Dancing while playing the game was natural fit. It had the right music, flashing lights, a thumping speaker system and a stage. It was common for tournaments to not only feature a technical competition, but also a tournament for “freestylers” — or those who played the game while performing dance routines.
Freestyle tournaments usually took place after the technical tournaments and were the highlight of each competition. Players would take the stage and perform a routine along with a song of their choice. Typically, players would memorize each step of the song so they could actually turn away from the screen and face their audience. They paired their memorization with dance moves that fit within the confines of the song’s predetermined steps. From there, a group of judges would score the routine based on categories like originality, difficulty and crowd reaction.
The community changed the game
The introduction of freestyle play — and performance — wouldn’t have been possible if Dance Dance Revolution had existed in a vacuum.
Despite savvy arcade operators importing machines from Japan, it was hard to know that the game existed if you didn’t see it in your local arcade. With little more than local news coverage, Dance Dance Revolution’s popularity grew via word of mouth. But on March 12, 2000, DDR Freak, a website and forum created to connect Dance Dance Revolution players, was born.
While DDR Freak acted as a central location to learn about where to find machines across the U.S and more, it was also an instrumental tool for kickstarting Dance Dance Revolution’s online community. The website’s original goal was to serve local players in the San Francisco Bay area, but within months, the website was getting over 100,000 visits a month from all over the world.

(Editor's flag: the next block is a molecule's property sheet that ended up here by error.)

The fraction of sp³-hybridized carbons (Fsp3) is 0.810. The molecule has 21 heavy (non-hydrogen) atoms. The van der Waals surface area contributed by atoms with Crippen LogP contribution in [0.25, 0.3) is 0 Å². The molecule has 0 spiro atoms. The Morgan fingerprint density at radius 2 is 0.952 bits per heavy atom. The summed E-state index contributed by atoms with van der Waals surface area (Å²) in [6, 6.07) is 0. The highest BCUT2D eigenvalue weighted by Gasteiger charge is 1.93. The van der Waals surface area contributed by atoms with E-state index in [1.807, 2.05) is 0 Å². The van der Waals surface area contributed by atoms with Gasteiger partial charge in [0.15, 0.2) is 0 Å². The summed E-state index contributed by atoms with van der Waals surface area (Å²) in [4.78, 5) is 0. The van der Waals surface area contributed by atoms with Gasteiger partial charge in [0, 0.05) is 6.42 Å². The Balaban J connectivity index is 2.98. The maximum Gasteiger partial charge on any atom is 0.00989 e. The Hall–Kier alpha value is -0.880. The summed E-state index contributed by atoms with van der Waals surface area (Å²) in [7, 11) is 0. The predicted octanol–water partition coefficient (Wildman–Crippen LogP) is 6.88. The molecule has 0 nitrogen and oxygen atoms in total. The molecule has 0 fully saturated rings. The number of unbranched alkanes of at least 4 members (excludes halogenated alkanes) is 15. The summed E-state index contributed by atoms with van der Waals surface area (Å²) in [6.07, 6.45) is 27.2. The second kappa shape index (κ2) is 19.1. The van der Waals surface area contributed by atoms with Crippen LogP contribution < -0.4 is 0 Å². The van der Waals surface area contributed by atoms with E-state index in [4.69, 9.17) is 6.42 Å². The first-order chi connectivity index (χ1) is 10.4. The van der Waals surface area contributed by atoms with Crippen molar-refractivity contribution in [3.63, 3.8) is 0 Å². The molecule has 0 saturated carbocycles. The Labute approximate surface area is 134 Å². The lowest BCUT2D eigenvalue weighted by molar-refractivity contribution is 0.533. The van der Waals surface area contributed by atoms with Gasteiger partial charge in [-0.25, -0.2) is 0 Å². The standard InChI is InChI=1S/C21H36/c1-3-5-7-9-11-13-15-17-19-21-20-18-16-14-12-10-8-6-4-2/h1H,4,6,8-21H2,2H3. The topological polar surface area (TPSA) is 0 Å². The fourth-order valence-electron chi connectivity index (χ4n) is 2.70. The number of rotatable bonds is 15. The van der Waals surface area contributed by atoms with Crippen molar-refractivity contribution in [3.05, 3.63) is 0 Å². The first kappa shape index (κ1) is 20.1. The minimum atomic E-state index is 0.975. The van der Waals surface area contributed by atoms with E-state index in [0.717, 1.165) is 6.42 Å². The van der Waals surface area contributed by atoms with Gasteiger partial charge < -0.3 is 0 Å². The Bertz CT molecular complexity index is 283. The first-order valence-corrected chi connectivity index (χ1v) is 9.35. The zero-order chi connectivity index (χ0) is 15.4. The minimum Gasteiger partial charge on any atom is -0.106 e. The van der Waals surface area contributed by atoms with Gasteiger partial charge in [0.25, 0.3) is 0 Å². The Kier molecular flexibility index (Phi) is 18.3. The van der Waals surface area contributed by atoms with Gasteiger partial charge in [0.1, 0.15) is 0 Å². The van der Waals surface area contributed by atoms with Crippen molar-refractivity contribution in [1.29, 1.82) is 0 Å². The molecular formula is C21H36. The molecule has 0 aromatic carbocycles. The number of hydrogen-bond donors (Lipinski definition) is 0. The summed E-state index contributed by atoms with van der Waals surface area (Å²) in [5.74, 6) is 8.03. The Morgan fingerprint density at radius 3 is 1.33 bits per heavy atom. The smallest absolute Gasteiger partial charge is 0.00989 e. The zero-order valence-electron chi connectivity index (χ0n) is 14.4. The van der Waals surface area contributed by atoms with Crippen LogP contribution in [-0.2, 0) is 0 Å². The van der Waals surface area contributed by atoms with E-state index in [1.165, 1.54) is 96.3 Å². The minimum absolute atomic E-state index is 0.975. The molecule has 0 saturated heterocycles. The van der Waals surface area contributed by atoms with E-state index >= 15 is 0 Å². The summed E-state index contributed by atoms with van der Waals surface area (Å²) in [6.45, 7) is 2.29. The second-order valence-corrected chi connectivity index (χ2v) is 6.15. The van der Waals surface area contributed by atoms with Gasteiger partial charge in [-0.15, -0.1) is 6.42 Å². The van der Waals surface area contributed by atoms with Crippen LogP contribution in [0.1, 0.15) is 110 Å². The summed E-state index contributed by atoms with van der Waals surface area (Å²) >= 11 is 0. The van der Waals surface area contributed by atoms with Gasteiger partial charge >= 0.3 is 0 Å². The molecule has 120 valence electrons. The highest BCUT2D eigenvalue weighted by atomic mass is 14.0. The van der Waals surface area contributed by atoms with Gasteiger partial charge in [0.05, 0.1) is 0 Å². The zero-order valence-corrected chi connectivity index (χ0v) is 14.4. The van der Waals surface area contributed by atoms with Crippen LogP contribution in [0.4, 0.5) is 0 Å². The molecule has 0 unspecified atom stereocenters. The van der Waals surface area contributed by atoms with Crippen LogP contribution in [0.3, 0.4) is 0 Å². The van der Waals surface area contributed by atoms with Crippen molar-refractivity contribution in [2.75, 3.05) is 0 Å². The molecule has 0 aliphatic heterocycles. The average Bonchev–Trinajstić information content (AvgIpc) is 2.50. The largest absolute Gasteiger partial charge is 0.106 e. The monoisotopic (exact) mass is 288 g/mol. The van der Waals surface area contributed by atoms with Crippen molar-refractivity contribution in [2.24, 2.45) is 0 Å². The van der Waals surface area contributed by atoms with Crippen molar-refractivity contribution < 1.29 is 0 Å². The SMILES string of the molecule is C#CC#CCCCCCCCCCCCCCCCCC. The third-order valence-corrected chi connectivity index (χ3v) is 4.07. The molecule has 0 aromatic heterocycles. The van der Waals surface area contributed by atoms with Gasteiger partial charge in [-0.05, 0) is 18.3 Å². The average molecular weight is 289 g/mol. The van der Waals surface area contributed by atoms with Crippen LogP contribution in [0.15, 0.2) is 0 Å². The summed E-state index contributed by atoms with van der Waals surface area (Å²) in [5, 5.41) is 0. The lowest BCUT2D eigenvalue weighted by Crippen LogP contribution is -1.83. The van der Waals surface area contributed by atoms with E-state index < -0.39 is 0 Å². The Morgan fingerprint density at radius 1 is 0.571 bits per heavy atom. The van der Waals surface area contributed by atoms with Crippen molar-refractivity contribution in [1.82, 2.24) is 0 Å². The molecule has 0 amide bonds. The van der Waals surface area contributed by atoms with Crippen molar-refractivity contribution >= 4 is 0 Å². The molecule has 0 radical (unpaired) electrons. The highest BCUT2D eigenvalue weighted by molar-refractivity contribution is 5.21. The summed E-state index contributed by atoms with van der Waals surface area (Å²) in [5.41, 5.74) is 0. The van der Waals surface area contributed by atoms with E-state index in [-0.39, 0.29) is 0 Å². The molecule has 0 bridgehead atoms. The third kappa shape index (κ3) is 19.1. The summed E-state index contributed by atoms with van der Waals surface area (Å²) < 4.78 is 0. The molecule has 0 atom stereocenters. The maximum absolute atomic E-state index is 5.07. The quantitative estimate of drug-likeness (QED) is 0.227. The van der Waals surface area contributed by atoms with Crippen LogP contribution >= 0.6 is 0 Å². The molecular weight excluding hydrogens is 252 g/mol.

DDR Freak helped players learn tips and techniques to become better at the technical aspects of the game, but its forums also became a place to discuss and share clips of gameplay from all over the world. Despite these conversations happening during the nascent era of online video sharing, clips of players engaging in freestyle play helped advance what was possible on a Dance Dance Revolution machine.
One such group that helped players see the game in a new light was Korea’s A-Team. It changed the expectations of what freestyle routines would look like, from stylish choreography to pop star levels of performance. A-Team’s matching outfits and acrobatics stunts were dazzling to see at the time. They didn’t look like average players, let alone other freestylers. Watching their clips was like seeing a stage show from a K-pop act.
Games as performance
While you’re less likely to find players breakdancing on a Dance Dance Revolution machine at your local arcade, that hasn’t stopped the unison of games and performance.
Streamers can now broadcast their gameplay to viewers all over the world, playing the hottest games in front of huge audiences for hours. Depending on how good you are, you could find yourself entertaining a chatroom of hundreds of thousands, and with millions of subscribers under your belt. It’s a version of performance art that may seem to have little in common with the community-focused Dance Dance Revolution phase; in fact, streaming is just a modern upgrade on what was once a local pastime.
Others take a more creative approach when using games in their performances, like drumming along to their favorite video game soundtracks. Games like Rock Band and Guitar Hero encouraged people to feel like rock stars in their own home, performing for their friends; sometimes, they even took the plastic instruments on stage for a bigger crowd. And dancing is still alive and well in the video game world, with people now filming themselves grooving to Just Dance.
Konami’s Bemani group helped usher in a genre of games that have spawned wholly unique experiences like Thumper and Crypt of the Necrodancer. While we may not see another game like Dance Dance Revolution in the next 20 years, the last two decades were certainly more fun because of it.